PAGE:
To implement the algorithms based on the solution of the closed problems (42), (51), the values of the functions *et al.*, 2007) as

Here (see also Section 3),

The function

(55) |

In order to find the functions

Here,

Now, by extending the functions

Equations (54) and (58) completely determine the desired function

## 8. Conclusion

In this paper, a problem of efficient truncation of the computational domain in finite-difference methods is discussed for axially-symmetrical open electrodynamic structures. The original problem describing electromagnetic wave scattering on a compact axially-symmetric structure with feeding waveguides is an initial boundary-value problem formulated in an unbounded domain. The exact absorbing conditions have been derived for a spherical artificial boundary enveloping all sources and scatterers in order to truncate the computational domain and replace the original open problem by an equivalent closed one. The constructed solution has been generalized to the case of extended and remote field sources. The analytical representation for the operators converting the near-zone fields into the far-zone fields has been also derived.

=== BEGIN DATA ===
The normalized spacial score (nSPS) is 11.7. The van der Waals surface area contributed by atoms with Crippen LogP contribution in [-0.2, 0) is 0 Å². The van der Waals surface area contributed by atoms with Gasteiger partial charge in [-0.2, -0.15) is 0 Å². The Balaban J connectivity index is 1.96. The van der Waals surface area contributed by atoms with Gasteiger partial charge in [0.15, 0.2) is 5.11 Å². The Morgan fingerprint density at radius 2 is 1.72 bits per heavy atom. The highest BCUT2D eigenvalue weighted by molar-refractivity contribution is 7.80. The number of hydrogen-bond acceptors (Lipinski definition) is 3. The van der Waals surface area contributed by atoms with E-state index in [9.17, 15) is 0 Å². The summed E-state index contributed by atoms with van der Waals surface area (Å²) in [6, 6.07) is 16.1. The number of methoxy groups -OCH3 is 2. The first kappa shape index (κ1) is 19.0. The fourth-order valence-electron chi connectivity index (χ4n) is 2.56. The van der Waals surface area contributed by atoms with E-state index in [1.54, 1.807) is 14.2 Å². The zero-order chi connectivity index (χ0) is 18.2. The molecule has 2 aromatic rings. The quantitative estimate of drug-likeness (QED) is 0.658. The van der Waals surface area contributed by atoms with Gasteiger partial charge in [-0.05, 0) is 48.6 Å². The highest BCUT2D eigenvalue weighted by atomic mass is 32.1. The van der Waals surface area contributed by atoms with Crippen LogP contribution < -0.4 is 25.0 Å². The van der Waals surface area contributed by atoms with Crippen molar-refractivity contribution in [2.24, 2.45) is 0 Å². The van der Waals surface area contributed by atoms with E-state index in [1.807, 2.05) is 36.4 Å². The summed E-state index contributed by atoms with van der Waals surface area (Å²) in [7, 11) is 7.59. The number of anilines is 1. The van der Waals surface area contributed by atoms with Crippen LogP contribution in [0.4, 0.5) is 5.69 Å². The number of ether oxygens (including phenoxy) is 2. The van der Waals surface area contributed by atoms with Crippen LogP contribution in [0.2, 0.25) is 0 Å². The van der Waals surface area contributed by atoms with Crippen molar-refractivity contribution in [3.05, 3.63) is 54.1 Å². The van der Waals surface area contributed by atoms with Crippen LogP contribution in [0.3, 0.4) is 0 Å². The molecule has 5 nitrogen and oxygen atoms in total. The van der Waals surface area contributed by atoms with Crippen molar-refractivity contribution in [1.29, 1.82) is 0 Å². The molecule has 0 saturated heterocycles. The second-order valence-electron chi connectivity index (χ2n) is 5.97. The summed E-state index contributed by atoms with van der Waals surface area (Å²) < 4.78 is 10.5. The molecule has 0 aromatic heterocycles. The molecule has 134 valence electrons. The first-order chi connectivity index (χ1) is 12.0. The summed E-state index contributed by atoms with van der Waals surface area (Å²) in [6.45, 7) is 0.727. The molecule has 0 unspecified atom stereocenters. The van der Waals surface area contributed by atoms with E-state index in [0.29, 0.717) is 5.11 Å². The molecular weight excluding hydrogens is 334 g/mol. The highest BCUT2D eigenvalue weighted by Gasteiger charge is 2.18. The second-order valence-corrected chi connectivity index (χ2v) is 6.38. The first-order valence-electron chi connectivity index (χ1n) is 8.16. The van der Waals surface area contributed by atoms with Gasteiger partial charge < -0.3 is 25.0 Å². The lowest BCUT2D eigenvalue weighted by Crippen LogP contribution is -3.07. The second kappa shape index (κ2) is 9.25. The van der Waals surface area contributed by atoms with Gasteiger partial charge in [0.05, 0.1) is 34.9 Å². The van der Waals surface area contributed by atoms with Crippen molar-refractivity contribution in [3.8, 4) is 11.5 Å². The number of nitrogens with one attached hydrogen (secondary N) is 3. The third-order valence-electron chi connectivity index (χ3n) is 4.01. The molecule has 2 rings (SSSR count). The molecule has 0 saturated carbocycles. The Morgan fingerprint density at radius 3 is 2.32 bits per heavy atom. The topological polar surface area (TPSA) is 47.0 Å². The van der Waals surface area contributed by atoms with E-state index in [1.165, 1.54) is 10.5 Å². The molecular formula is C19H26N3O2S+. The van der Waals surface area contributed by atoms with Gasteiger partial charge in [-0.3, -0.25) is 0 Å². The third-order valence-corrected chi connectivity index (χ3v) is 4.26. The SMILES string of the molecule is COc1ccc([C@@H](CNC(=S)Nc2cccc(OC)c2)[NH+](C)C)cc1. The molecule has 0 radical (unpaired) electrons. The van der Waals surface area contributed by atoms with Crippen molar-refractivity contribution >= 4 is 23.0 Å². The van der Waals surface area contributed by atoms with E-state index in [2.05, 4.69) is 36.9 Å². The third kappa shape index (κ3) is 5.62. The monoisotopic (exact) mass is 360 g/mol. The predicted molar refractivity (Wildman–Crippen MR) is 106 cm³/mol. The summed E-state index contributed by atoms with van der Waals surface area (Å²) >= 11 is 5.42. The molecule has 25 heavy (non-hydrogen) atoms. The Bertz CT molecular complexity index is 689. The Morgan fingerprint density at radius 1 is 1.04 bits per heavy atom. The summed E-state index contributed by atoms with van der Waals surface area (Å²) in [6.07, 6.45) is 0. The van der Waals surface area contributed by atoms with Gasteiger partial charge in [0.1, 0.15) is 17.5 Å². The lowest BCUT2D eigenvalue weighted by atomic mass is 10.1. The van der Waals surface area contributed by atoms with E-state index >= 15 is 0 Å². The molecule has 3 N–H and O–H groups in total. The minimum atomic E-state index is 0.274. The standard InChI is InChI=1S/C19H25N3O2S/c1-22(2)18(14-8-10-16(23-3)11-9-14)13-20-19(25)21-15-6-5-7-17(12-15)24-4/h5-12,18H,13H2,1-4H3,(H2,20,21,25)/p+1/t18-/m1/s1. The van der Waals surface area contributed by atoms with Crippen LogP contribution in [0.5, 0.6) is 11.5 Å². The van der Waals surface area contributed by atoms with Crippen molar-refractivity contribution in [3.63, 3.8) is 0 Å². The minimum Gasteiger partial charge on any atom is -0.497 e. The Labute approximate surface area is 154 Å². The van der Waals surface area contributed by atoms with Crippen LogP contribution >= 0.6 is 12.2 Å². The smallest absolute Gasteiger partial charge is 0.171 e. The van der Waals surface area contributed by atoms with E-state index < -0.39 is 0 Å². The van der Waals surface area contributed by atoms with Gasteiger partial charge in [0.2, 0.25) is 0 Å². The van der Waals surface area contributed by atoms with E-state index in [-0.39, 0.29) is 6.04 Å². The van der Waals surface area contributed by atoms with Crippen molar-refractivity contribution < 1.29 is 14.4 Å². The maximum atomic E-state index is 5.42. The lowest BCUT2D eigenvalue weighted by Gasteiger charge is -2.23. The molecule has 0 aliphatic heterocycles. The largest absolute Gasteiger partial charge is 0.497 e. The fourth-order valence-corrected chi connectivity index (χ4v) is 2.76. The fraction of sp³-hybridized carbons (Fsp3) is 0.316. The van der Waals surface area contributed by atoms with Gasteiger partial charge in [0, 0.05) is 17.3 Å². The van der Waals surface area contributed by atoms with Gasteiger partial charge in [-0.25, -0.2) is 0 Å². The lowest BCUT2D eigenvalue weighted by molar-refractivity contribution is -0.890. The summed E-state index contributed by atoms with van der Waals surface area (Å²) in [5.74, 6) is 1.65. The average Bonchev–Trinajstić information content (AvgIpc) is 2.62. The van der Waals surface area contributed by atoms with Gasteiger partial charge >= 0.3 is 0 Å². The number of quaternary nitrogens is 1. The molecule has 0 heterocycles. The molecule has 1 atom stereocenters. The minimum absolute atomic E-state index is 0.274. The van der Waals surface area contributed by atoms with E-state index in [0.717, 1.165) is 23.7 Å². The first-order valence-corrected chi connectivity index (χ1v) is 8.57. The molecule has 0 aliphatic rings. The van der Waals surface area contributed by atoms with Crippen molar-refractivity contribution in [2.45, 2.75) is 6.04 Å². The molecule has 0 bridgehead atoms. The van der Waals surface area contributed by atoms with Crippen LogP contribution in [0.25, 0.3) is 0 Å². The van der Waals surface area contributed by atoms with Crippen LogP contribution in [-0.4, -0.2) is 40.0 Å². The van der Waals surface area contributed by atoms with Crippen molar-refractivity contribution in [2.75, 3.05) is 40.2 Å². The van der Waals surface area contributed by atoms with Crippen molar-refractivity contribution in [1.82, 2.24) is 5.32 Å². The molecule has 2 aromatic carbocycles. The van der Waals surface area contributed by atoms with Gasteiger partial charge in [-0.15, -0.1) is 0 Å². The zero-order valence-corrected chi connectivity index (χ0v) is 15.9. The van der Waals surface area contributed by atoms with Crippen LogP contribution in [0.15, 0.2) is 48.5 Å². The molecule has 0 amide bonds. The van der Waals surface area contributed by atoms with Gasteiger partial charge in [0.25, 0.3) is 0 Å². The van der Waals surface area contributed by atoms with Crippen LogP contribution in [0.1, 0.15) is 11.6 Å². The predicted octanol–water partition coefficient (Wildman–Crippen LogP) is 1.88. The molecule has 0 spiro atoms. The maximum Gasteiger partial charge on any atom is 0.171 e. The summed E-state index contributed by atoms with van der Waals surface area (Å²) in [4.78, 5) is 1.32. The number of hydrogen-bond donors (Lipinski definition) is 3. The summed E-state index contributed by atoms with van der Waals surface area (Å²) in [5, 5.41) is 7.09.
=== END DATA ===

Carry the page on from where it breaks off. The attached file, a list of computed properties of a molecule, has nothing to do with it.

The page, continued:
We would like to make the following observation about our approach.

In our description, the waveguide

The choice of the parameters

The function

where

The standard discretization of the closed problems (42), (51) by the finite difference method using a uniform rectangular mesh attached to coordinates *et al.*, 2007)). Hence the finite-difference computational schemes are stable, and the mesh functions

As opposed to the well-known approximate boundary conditions standardly utilized by finite-difference methods, the conditions derived in this paper are exact by construction and do not introduce an additional error into the finite-difference algorithm. This advantage is especially valuable in resonant situations, where numerical simulation requires large running time and the computational errors may grow unpredictably if an open problem is replaced by an insufficiently accurate closed problem.